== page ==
When it comes to wearable technology, size matters. The computer at the heard of a wearable device needs to be small enough to fit onto something like a wristband or pair of glasses, but large enough to process complex calculations, connect to Wi-Fi or Bluetooth and have a decent battery life.
Enter the Newton: This tiny new single-board computer is about the size of two quarters laid side-by-side, but it can run a full version of Android just like a smartphone. Developed by Beijing-based engineering firm Ingenic Semiconductor, the Newton features the first MIPS-based CPU for wearables.
According to Ingenic's website, the Newton mini-board is 21.6mm by 38.4mm and 3.2 mm thick. It has Wi-Fi and Bluetooth connectivity, as well as an NFC chip and and an FM receiver. Onboard sensors can detect temperature, humidity, pressure and EKG (the heart's electrical activity).
It's also very low-power: In standby mode, the Newton board uses 4 milliwatts. At its lowest running power, it consumes 80 milliwatts; while playing MP3s, it consumes under 100 milliwatts; and at its highest setting, it consumes less than 260 milliwatts.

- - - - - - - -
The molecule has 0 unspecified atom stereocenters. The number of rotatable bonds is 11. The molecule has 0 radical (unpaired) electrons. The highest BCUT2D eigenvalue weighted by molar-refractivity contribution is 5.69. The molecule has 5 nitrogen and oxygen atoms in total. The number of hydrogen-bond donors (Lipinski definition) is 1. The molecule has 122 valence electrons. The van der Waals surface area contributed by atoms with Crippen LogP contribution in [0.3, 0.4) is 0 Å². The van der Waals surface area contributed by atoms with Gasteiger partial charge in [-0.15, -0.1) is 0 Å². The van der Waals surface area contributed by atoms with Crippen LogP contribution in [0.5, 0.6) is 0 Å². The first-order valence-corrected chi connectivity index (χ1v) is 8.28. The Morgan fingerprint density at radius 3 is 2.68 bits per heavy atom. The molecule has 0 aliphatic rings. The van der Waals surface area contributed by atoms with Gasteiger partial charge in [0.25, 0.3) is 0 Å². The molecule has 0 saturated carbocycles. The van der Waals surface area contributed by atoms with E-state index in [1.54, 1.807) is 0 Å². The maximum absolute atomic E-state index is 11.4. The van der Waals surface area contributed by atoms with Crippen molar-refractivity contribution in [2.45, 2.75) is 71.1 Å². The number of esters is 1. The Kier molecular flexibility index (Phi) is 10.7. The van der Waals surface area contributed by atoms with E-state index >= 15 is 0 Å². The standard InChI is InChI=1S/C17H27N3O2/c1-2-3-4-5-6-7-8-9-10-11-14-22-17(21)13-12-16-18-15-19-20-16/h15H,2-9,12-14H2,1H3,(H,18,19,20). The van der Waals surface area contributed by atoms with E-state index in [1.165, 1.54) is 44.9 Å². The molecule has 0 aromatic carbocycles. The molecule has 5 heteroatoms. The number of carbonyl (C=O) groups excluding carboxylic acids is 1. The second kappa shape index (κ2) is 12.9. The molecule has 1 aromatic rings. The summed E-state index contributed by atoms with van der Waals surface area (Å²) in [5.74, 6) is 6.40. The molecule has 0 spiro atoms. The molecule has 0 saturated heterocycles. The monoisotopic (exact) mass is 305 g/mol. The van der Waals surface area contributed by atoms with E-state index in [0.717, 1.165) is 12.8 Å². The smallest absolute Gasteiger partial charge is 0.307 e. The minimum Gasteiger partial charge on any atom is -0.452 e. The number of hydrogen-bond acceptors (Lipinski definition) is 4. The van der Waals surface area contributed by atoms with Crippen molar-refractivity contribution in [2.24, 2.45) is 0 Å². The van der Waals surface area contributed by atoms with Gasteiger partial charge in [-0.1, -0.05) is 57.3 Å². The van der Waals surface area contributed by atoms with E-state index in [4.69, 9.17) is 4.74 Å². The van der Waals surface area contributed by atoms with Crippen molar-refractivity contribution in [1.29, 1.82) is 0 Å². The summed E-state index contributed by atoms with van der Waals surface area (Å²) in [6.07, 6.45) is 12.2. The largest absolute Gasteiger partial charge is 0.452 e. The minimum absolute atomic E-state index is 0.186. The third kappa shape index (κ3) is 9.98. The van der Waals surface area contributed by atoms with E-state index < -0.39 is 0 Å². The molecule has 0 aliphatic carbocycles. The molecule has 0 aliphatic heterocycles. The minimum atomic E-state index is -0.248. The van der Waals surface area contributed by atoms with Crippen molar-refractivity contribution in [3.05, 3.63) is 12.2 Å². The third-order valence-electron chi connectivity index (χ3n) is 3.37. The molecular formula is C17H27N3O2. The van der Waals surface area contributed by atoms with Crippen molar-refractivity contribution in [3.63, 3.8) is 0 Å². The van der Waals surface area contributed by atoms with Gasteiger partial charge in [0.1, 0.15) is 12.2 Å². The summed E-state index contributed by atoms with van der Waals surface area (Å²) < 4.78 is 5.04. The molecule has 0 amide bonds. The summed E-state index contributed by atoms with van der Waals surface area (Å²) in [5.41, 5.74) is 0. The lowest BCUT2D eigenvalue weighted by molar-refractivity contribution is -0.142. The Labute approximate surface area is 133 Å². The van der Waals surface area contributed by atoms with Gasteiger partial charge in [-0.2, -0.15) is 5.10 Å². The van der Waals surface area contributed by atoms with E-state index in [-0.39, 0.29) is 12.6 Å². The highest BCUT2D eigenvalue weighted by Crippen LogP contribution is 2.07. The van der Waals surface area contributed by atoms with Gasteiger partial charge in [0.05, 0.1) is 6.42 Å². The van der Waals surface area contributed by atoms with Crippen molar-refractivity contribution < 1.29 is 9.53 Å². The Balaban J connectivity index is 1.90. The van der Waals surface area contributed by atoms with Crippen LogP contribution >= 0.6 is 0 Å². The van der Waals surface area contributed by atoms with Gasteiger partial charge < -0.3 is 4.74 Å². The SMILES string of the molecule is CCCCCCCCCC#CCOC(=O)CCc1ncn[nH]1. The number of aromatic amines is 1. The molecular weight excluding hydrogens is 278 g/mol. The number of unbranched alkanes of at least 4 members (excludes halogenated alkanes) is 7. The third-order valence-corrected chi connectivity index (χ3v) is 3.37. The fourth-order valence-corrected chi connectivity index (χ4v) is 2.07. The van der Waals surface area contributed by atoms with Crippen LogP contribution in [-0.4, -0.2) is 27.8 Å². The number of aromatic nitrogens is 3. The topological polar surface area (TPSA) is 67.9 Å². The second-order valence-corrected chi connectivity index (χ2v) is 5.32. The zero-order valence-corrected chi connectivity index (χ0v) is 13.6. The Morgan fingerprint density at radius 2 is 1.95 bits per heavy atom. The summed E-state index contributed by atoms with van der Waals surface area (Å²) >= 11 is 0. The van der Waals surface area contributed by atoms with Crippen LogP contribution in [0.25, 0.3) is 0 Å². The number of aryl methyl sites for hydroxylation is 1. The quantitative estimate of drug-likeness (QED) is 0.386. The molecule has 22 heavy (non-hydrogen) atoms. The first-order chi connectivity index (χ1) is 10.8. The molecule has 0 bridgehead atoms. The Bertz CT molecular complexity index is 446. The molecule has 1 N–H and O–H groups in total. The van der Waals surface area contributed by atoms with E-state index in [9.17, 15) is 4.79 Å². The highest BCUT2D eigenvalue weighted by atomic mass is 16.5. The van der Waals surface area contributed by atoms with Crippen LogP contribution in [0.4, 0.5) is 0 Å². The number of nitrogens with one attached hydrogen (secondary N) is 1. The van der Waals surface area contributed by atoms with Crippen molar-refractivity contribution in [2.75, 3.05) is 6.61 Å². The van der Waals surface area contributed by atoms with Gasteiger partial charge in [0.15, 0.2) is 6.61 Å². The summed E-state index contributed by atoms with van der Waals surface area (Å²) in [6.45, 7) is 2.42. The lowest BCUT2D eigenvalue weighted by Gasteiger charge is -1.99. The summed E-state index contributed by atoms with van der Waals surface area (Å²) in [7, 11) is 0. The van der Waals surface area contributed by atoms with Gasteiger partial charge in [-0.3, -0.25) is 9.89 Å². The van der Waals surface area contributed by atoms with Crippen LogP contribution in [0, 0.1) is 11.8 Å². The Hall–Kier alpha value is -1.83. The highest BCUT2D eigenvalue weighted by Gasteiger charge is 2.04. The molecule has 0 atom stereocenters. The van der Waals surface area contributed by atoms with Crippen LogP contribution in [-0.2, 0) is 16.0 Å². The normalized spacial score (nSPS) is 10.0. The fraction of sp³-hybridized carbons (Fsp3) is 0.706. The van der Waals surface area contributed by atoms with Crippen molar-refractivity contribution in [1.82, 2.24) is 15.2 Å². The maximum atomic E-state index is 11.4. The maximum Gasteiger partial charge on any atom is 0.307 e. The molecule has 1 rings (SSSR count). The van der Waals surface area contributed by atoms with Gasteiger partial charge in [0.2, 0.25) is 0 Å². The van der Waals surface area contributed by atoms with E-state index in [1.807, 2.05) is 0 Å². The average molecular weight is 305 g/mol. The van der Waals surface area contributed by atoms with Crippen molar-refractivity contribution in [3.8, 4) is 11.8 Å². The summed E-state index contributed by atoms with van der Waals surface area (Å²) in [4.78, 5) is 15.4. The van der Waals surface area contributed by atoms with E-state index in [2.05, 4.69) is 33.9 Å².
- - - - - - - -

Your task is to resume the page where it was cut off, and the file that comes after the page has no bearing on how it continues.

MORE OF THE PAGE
Newton's other stats include a graphics core capable of outputting 720p content at 30 frames per second and 3 GB of memory.
Ingenic says the Newton board is capable of running a full Android operating system. But Alexandru Voica, a spokesman for Imagination Technologies, which bought MIPS Technologies last year, told PC World that the Newton's CPU is not yet compatible with Android Wear, Google's wearable operating system.